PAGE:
The nameplate ratings on photovoltaic (PV) panels and modules summarize safety, performance, and durability specifications. Safety standards include UL1730, UL/IEC61730, and UL7103, a recent standard for building integrated photovoltaics (BIPV). Safety standards ensure that PV modules demonstrate non-hazardous failure modes.
Performance standards include IEC 61215, which specifies requirements for the design qualification and type approval of terrestrial photovoltaic modules suitable for long-term operation in general open-air climates, as defined in IEC 60721-2-1. It applies only to crystalline silicon module types. A standard for thin-film modules has been published as IEC 61646. Light and elevated Temperature Induced Degradation (LeTID) is a separate specification associated with IEC 61215.
IEC TS 62782:2016(E) provides a test method for performing a cyclic (dynamic) mechanical load test. This test may be utilized to evaluate if components within the module, including solar cells, interconnect ribbons, and/or electrical bonds within the module, are susceptible to breakage or if edge seals are likely to fail due to the mechanical stresses encountered during installation and operation. There are additional specifications for balance of system (BOS) components, such as IEC 62790 for junction boxes and IEC 62852 for connectors. Standards for PV inverters will be discussed in the next FAQ in this series, “Under the hood of PV inverters.”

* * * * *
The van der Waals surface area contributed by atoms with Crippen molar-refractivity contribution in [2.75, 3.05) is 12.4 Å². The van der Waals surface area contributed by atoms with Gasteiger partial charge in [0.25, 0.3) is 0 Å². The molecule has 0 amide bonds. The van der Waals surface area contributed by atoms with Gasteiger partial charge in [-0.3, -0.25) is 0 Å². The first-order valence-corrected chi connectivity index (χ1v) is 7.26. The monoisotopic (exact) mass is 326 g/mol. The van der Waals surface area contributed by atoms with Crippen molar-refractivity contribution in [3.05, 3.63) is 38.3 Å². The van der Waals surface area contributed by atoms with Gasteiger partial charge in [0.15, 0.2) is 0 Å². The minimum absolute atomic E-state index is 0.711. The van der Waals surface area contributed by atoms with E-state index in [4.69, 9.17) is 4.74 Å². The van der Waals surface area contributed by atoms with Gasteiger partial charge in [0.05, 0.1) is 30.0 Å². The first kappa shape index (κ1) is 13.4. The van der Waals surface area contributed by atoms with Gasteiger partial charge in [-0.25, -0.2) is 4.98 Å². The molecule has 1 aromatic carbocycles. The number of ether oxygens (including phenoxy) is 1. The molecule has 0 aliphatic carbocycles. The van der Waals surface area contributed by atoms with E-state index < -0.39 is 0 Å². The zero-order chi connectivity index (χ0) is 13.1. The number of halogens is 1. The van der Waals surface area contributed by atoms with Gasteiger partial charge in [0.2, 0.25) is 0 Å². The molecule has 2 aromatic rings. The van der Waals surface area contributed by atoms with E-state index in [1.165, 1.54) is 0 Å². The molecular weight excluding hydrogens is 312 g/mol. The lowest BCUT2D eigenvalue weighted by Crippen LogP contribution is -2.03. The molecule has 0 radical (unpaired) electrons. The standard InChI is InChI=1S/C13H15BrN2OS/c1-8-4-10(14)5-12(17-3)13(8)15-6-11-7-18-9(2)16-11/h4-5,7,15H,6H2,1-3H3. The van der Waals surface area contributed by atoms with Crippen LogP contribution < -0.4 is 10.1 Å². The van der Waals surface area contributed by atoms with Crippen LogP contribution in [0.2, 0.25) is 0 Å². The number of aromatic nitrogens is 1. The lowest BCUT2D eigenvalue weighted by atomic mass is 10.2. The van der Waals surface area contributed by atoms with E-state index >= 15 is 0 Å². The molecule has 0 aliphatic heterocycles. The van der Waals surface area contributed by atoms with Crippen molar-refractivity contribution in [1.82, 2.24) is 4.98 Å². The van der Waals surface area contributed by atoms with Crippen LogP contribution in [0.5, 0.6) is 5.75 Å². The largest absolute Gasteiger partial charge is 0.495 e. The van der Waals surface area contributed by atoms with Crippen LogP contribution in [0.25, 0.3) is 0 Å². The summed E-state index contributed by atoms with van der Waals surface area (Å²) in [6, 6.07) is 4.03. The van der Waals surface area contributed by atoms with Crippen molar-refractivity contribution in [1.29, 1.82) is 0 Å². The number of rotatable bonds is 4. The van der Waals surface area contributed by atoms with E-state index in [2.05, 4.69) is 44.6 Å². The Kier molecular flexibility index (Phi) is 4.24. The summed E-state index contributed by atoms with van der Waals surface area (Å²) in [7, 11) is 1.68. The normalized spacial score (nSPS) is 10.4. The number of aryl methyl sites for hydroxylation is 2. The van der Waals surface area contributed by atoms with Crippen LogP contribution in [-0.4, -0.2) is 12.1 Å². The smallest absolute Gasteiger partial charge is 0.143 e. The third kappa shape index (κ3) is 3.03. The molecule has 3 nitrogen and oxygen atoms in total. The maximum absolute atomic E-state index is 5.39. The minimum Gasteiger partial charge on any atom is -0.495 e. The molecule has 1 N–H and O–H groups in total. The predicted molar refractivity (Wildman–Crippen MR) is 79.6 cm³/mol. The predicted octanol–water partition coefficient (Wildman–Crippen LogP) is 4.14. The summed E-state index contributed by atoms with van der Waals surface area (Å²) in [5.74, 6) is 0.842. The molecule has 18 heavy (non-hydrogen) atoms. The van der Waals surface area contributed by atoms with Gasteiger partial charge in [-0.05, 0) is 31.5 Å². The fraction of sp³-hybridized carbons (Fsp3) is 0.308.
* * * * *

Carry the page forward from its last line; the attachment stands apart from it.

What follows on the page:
While PV modules are required to comply with various safety and performance standards, the measurement of durability is different. Module durability testing methods are standards-based, but specifying the durability levels is up to individual module makers. Durability testing can include accelerated life testing, temperature cycling, humidity/free testing, dynamic mechanical load tests, ultraviolet radiation damage testing, and so on.
Durability testing of PV modules is particularly important when the modules are used in potentially extreme environments where high winds, heavy snows, hail, or other phenomena can damage the modules, creating hazardous conditions. Examples of extreme environmental testing include:
- Wind load durability is addressed in UL 2702 (for fixed installations) and UL 3703 (for trackers) for static and uniform mechanical load and bonding tests. Most PVC modules are rated for about round 2,400 Pa (about 50 pounds per square foot), which equates to a wind speed of about 141 miles per hour. IEC 62782 includes the quantification of dynamic mechanical loads from varying wind speeds; it considers natural frequencies under 10Hz and damping and dynamic amplification factors.